Everyone was talking about the Bolshoi Theater’s ballet “Nureyev“ long before its planned premiere.
There were various reasons for this: certainly the personality of the ballet's main character, the world-renowned dancer Rudolf Nureyev himself, but also the creators of the ballet who had such success with their production of Mikhail Lermontov’s “A Hero of Our Time“ at the Bolshoi in 2015.
But all that talk was nothing compared with this week's news that the ballet's premiere had to be postponed because it was not ready.
No one wanted to believe this, and speculation rose like yeast, with each version more outlandish than the last.
Some versions make some sense. For example, the ballet's director Kirill Serebrennikov is a witness in an embezzlement case against a group connected to his Gogol Center.
His version of “Nureyev“ is based on the dancer's personal life — including his defection from the U.S.S.R in 1961 and his romantic relationship with the Danish dancer Erik Bruhn.
The ballet apparently couldn’t be made without a duet of the two dancers and the issue of homosexuality in its now standard depiction (half-naked men in high heels and skirts). The real-life libertine lifestyle of the main star was part of the script and made the production provocative.
Why the Bolshoi Theater wanted to stage this ballet is a separate issue. Nureyev never set foot on its stage. It would have made more sense at the Mariinsky Theater, where Nureyev started his career; or at the Paris Opera, where he danced and was artistic director; or in London, where he danced with the Royal Ballet for 15 years.
The ostensible reason given — that Nureyev was a genius transcending time and space — is not persuasive. How could Nureyev be called a “God of dance” when his contemporaries were the brilliant dancers Vakhtang Chabukiani, Vladimir Vasiliev and Mikhail Lavrovsky?
No, Nureyev is interesting precisely because of his fate: a boy from the boondocks who became a ballet idol and an international sensation.
Since the announcement, it is amazing what versions the overzealous public has invented.
Since the announcement, it is amazing what versions the overzealous public has invented. The main version is a conspiracy of the management of the Bolshoi and Culture Ministry against the ballet’s creators. In this version, there was a call from above banning the performance as immoral.
All of these conspiracy theories cast doubt on the right of the theater to pass judgments and make decisions about its own repertoire. They also deny the Culture Minister Vladimir Medinsky the right to speak (if he did).
But the theater's director, Vladimir Urin, has the right — in fact, the obligation — to make such decisions if need be. And the culture minister cannot be barred from involvement in one of the most important cultural institutions under his direction.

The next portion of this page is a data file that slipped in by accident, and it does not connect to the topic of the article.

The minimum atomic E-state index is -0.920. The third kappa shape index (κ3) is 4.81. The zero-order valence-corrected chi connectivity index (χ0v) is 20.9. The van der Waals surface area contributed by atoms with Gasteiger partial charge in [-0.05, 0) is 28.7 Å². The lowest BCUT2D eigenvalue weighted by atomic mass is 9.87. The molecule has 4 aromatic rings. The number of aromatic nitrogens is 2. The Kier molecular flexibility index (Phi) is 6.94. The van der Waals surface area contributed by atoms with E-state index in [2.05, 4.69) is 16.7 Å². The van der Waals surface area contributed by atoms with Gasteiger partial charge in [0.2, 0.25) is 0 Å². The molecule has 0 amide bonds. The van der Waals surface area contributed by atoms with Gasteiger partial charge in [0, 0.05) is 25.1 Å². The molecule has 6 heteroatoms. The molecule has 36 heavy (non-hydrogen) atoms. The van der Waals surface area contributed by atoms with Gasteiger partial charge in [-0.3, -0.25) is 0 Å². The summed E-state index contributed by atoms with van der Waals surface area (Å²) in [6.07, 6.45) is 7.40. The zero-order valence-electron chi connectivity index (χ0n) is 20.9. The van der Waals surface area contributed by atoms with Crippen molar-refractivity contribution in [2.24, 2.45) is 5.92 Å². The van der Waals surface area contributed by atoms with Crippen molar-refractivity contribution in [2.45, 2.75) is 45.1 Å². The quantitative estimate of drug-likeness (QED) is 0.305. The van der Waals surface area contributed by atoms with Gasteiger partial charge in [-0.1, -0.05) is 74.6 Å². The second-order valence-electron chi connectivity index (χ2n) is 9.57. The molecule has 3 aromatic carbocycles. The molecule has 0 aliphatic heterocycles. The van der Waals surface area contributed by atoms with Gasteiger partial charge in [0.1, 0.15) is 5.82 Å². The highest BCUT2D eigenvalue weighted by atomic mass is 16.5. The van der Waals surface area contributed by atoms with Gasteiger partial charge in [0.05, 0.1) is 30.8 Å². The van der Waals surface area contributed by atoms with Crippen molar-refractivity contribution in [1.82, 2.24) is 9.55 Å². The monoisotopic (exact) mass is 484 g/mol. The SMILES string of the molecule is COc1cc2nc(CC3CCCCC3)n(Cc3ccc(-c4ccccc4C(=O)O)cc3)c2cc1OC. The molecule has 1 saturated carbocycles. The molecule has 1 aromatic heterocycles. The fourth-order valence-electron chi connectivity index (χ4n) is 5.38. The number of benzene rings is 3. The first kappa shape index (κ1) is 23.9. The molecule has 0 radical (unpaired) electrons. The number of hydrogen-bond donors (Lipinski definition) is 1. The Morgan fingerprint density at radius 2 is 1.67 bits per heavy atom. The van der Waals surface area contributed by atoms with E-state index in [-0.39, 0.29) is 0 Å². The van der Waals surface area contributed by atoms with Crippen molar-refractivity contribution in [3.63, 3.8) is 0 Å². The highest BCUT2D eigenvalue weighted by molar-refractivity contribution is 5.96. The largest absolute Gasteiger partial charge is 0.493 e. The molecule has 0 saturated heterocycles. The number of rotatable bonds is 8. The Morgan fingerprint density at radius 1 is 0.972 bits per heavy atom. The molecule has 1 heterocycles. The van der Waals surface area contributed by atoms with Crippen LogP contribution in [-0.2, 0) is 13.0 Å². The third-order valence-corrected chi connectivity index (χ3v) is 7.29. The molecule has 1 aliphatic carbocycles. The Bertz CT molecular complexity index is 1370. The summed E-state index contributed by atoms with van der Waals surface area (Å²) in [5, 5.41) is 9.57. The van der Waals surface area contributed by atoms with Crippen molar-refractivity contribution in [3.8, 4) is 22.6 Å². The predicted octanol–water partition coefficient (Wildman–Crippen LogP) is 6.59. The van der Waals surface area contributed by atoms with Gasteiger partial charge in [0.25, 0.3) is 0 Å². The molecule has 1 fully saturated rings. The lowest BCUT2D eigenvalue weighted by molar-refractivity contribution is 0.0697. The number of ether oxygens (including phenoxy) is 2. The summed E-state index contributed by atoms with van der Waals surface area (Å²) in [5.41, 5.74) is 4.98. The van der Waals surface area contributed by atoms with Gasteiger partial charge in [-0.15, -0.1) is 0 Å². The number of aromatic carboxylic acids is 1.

Not even a special press briefing at the theater could dispel the tension. Urin gave an almost hour-by-hour account of how he decided to postpone the premiere because it was not yet ready. And knowing the current style of work at the theater, I’d be amazed if it’s ready by the new date.
The thing is that everyone is incredibly busy with other projects. They carve out time to rehearse at the Bolshoi in-between their other obligations. They send stand-ins, don’t show up for their rehearsals, and meet whenever they can — not every day.
The director’s honest statement ruined everyone’s conspiracy theories, despite attempts to question him, catch him in discrepancies, or challenge him with preposterous notions in order to buttress their amateur arguments.
Liberal journalists — not all of them, of course — are prepared to believe anything but the truth. And the truth is that the choreographer Yury Possokhov did not meet his deadline, whole sections for the corps de ballet were still missing, and many dancers had yet to rehearse on the Bolshoi's stage.
A ballet cannot be shown in this state. Even the creators agreed with that — especially after their recent success.
But that’s not very interesting. It is far more interesting to create a fictional reality, mixing lies and truth, and topping it all off with a burning social issue.
How politicized our society is if it can be divided so easily by nothing more than a routine production problem.
Now everyone is waiting for May 2018 when the final production is ready to debut. But the problem remains: People are still incredibly busy with other projects. They’re already saying that they’ll fly in for a couple of days here and there, work through their stand-ins, and so on.
That’s the style today — do everything but what you have to do.
Alexander Kolesnikov is a Russian theater critic.